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January 18, 2010
Here's a sentence that few experts thought they'd read: Nathan Hauritz was the leading wicket-taker in the Test series. He even equalled Mitchell Johnson's tally of 29 for the summer to be at the head of Australia's bowling table. On the final day in Hobart, he grabbed three victims, including the key dismissal of Khurram Manzoor with a delivery pushed across him that was edged behind.
It continued his resurgence after being challenged by the chairman of selectors Andrew Hilditch to step up in the dying stages of Tests. Five-wicket hauls came in Melbourne and Sydney and he is now averaging 20.81 in the fourth innings, down from a mark around 60 prior to the series. What impressed Ricky Ponting the most was that Hauritz delivered when there was little assistance in the pitches.
"He's had a great series here, no doubt about it," Ponting said. "We've been waiting for guys like him to have those breakout performances and once you do it once you know you can do it, so it's a matter of time before it keeps happening again. For him to get the five-for in the second innings in Melbourne was really what has led to him having the success he's had over the last couple of weeks."
The sceptics remain. Before the series started, Pakistan went on the front foot and said their spinners were better than Hauritz. Between them, Saeed Ajmal and Danish Kaneria earned 11 wickets in the three Tests. Mohammad Yousuf felt his batsmen had contributed to Hauritz's better results as much as the bowler himself.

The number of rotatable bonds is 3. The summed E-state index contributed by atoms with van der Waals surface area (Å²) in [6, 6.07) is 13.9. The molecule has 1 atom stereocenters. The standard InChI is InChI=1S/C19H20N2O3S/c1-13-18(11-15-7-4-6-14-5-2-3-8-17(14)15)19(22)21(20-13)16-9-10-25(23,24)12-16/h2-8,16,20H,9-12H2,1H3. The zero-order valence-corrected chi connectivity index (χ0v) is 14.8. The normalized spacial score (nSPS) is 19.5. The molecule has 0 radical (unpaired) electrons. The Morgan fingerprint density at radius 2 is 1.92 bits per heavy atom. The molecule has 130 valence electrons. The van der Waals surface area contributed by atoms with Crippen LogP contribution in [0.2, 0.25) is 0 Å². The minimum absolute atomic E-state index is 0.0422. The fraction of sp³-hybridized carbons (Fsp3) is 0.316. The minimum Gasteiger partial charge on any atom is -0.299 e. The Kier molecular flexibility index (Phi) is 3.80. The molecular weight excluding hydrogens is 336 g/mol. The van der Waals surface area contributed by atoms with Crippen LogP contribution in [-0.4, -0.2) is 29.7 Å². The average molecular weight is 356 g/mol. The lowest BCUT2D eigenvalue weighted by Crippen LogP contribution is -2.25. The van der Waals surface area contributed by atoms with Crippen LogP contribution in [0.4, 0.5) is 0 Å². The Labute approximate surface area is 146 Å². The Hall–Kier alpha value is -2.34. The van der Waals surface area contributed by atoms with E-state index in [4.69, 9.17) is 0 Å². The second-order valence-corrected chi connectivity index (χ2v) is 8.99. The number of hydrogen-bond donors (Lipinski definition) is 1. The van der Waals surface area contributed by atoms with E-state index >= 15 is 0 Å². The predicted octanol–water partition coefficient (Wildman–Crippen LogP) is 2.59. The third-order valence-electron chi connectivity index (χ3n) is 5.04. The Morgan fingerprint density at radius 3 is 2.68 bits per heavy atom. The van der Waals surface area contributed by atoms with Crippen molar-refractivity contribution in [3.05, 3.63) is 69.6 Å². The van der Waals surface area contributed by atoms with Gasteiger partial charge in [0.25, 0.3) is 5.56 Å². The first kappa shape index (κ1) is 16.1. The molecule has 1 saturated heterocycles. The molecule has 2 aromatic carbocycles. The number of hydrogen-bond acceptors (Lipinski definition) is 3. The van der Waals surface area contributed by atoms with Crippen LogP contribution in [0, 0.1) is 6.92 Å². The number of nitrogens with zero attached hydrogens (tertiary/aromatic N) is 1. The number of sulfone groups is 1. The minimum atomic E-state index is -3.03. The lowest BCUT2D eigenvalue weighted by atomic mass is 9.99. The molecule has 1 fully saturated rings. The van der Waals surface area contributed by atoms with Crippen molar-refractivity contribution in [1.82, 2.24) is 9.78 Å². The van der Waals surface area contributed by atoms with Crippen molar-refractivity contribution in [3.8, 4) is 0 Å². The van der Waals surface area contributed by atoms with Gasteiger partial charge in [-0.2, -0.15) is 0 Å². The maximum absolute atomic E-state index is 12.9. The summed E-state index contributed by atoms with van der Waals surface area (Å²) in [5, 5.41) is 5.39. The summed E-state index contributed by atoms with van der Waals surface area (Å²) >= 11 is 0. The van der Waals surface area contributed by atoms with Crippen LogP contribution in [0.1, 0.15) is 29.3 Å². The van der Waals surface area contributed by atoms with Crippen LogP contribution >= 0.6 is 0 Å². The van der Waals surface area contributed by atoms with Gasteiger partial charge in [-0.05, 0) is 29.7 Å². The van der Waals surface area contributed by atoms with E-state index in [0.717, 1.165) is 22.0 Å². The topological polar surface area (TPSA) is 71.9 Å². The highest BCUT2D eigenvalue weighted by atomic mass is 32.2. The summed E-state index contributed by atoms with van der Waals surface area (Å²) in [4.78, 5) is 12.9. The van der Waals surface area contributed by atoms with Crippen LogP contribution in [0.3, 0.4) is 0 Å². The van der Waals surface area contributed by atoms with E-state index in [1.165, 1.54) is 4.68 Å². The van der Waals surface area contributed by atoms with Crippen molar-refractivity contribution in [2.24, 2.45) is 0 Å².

"We give 18 wickets to Hauritz, that is more disappointing," Yousuf said. "We have given our wickets to Hauritz. They haven't given them to Danish."
Hauritz is becoming used to having his talents questioned and Ponting said he was thrilled with the way he had handled the pressure. "He's probably a bit maligned," Ponting said. "He gets a bit from the crowds at different times as well, but he can only do his best and his best so far has been very good for us."
Hauritz has played 12 Tests over the past 14 months and has ended Australia's revolving-door policy regarding spinners. Brad Hogg, Stuart MacGill, Beau Casson, Cameron White, Jason Krejza and Bryce McGain have all played Tests since Shane Warne's retirement. It has given Ponting confidence that Hauritz can be the man in the long term.
"Haury has come along tremendously well," he said. "We've given him a good run at it as well, which was I think what we needed to do with the amount of spinners we've had in and out of our team in the last couple of years. We had to find someone that had a good upbringing if you like as far as spin bowling is concerned, someone who had a bit of experience under their belt.
"The other guys who have been in and out of the side are guys who probably didn't have that real strong background behind them. Nathan always had that. When we got him in to the side it was about exposing him and letting him learn and letting him develop."
At 28, that process is continuing. But if he equals his efforts next summer with 29 wickets in an Ashes series, it will be only the England supporters targeting him from the stands.
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